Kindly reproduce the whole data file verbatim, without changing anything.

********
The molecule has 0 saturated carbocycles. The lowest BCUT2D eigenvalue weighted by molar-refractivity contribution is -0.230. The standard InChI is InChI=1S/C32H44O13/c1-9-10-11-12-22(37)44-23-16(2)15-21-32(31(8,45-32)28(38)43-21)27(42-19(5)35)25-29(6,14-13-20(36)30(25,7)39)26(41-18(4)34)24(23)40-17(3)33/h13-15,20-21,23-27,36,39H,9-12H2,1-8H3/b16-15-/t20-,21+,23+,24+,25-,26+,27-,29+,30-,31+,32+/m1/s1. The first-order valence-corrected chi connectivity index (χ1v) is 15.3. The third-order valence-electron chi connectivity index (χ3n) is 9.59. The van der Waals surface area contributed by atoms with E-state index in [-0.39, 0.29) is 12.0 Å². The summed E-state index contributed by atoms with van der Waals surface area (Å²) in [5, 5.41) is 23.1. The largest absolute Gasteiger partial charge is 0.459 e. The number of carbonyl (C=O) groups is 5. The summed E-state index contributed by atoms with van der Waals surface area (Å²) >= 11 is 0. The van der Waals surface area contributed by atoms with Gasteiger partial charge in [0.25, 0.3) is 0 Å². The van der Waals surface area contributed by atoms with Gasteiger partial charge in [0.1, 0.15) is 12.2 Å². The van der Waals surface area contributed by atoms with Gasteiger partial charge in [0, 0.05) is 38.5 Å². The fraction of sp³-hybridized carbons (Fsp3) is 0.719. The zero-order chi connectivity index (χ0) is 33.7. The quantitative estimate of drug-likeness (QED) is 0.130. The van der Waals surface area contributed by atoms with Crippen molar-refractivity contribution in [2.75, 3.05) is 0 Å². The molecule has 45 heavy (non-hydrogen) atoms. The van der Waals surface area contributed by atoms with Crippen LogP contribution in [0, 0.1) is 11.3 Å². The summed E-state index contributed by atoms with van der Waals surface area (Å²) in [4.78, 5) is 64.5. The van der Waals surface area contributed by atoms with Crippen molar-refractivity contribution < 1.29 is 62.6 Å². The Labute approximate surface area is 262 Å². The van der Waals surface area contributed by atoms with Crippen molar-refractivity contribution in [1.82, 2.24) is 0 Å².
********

The molecule has 0 saturated carbocycles. The lowest BCUT2D eigenvalue weighted by molar-refractivity contribution is -0.230. The standard InChI is InChI=1S/C32H44O13/c1-9-10-11-12-22(37)44-23-16(2)15-21-32(31(8,45-32)28(38)43-21)27(42-19(5)35)25-29(6,14-13-20(36)30(25,7)39)26(41-18(4)34)24(23)40-17(3)33/h13-15,20-21,23-27,36,39H,9-12H2,1-8H3/b16-15-/t20-,21+,23+,24+,25-,26+,27-,29+,30-,31+,32+/m1/s1. The first-order valence-corrected chi connectivity index (χ1v) is 15.3. The third-order valence-electron chi connectivity index (χ3n) is 9.59. The van der Waals surface area contributed by atoms with E-state index in [-0.39, 0.29) is 12.0 Å². The summed E-state index contributed by atoms with van der Waals surface area (Å²) in [5, 5.41) is 23.1. The largest absolute Gasteiger partial charge is 0.459 e. The number of carbonyl (C=O) groups is 5. The summed E-state index contributed by atoms with van der Waals surface area (Å²) >= 11 is 0. The van der Waals surface area contributed by atoms with Gasteiger partial charge in [0.25, 0.3) is 0 Å². The van der Waals surface area contributed by atoms with Gasteiger partial charge in [0.1, 0.15) is 12.2 Å². The van der Waals surface area contributed by atoms with Gasteiger partial charge in [0, 0.05) is 38.5 Å². The fraction of sp³-hybridized carbons (Fsp3) is 0.719. The zero-order chi connectivity index (χ0) is 33.7. The quantitative estimate of drug-likeness (QED) is 0.130. The van der Waals surface area contributed by atoms with Crippen molar-refractivity contribution in [2.75, 3.05) is 0 Å². The molecule has 45 heavy (non-hydrogen) atoms. The van der Waals surface area contributed by atoms with Crippen LogP contribution in [0, 0.1) is 11.3 Å². The summed E-state index contributed by atoms with van der Waals surface area (Å²) in [4.78, 5) is 64.5. The van der Waals surface area contributed by atoms with Crippen molar-refractivity contribution < 1.29 is 62.6 Å². The Labute approximate surface area is 262 Å². The van der Waals surface area contributed by atoms with Crippen molar-refractivity contribution in [1.82, 2.24) is 0 Å².